Glaucoma Treatment for Dogs & Cats
Glaucoma in dogs or cats is a serious and frustrating disease process that often results not only in blindness, but also ocular discomfort that can lead to suffering in your pet.
Fortunately, there are a variety of treatment options to manage glaucoma in cats and dogs and relieve discomfort. At Armour Veterinary Ophthalmology, we use cutting edge technology and state of the art equipment to provide your pet with the best possible outcome.
What is Glaucoma?
Glaucoma is a collection of disease processes affecting both dogs and cats, which often results in blindness. The disease is associated with an elevation in intraocular pressure which results from an abnormal drainage of aqueous humor, a fluid that is formed within the eye. When there is a buildup of this fluid, neurodegeneration of the retina and optic nerve results in vision loss.
A predisposition for primary glaucoma has been identified in many dog breeds, including the American Cocker Spaniel, Basset Hound and Shiba inu. Dogs with primary glaucoma are born with an abnormal intraocular drainage angle between the cornea and the iris. Gonioscopy (evaluation of the drainage angle with a contact lens) can identify pectinate ligament dysplasia and narrowing of the iridocorneal angle (referred to as goniodysgenesis).
Intraocular inflammation, trauma or a retinal detachment can all cause secondary glaucoma in dogs or cats. Addressing the initial problem can resolve the glaucoma. However, sometimes there is permanent intraocular nerve damage and vision loss.
Glaucoma Treatment for Dogs & Cats
Most medications are topical eye drops that aim to decrease the amount of aqueous humor created, target the drainage angle or address intraocular inflammation. Medications may help to maintain the intraocular pressure in a normal range (<25mmHg) but unfortunately a tolerance is often built up over time and intraocular pressure can elevate even with diligent application of eye drops.
Surgical Options to Preserve Your Pet’s Vision
Surgeries to preserve your dog or cat’s vision may be a possibility based on the level of intraocular inflammation and current status of neurodegeneration.
- Endocyclophotocoagulation is a diode endolaser that targets the pigmented ciliary body processes and decreases aqueous humor production. It often requires concurrent lens replacement or removal (cataract surgery).
- Goniovalve or goniotube procedures may be elected to shunt fluid from inside the eye to the surrounding structures.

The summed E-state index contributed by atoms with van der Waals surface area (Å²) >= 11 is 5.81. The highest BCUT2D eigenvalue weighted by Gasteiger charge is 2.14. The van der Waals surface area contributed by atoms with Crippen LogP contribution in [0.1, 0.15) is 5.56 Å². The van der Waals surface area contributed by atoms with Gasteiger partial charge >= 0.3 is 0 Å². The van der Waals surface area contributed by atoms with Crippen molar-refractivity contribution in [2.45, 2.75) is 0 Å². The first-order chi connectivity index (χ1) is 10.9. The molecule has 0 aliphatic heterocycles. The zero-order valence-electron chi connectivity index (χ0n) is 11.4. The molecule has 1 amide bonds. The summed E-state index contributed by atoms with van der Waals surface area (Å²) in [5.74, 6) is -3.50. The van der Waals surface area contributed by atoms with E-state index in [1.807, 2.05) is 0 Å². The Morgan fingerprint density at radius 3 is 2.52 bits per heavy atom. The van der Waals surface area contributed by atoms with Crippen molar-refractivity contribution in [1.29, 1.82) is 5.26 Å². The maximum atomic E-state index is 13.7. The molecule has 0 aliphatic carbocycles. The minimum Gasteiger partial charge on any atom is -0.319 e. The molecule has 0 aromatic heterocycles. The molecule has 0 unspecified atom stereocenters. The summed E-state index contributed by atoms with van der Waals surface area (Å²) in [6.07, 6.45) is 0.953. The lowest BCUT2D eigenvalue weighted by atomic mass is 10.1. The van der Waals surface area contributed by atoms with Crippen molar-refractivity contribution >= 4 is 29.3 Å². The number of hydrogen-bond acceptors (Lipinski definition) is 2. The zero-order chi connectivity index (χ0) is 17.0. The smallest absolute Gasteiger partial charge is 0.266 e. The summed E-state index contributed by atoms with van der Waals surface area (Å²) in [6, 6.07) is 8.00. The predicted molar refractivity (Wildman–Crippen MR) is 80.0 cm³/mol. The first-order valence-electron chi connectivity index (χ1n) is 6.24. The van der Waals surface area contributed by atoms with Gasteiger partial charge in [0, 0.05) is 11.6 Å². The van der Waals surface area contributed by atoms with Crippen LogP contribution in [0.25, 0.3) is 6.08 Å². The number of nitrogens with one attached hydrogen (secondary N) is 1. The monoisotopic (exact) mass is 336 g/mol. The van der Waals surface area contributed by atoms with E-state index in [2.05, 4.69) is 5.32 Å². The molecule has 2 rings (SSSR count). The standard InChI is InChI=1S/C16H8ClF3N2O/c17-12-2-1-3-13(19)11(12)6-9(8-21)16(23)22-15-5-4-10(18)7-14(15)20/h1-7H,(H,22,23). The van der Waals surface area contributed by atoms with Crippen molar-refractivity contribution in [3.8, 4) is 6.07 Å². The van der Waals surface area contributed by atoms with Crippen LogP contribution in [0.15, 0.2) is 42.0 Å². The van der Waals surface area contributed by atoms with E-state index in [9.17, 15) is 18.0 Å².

- Transscleral photocoagulation is a procedure where the diode laser targets the ciliary body processes from outside the globe. This procedure may be indicated in cases that are not candidates for endolaser.
- Other procedures may be discussed based on the presentation of glaucoma in your pet.
Surgical Options Following Vision Loss
Elevated intraocular pressure may feel like a terrible headache and cause your pet to suffer. Although pain medications may temporarily relieve some of the distress, most patients benefit from surgery to increase comfort.
- Enucleation – removal of the eye. This procedure is commonly performed and can result in almost immediate pain relief. The eye and supporting structures are removed and the eyelids are closed. Possible complications include suture dehiscence and secondary infection. An enucleation will permanently address your pets’ glaucoma.
- Intrascleral Prosthesis – placement of a round prosthetic within the cornea and sclera. This procedure results in a relatively normal-appearing eye that does not have pressure-related pain.
- Ciliary Body Ablation – In high risk patients who would not tolerate general anesthesia well, an injection of medications can sometimes decrease the intraocular pressure (65-84% success rate). There is a possibility that another procedure may still have to be performed to successfully decrease the intraocular pressure long term.
Our practice is located inside the Friendship Hospital for Animals in Washington D.C., conveniently located near Maryland and northern Virginia.
Need more information about managing glaucoma for your pet? Want a second opinion about treatment options? The caring team at Armour Veterinary Ophthalmology is here for you!
Located inside the Friendship Hospital for Animals in Washington D.C. we offer a variety of treatment options to manage your pet’s glaucoma and relieve pain.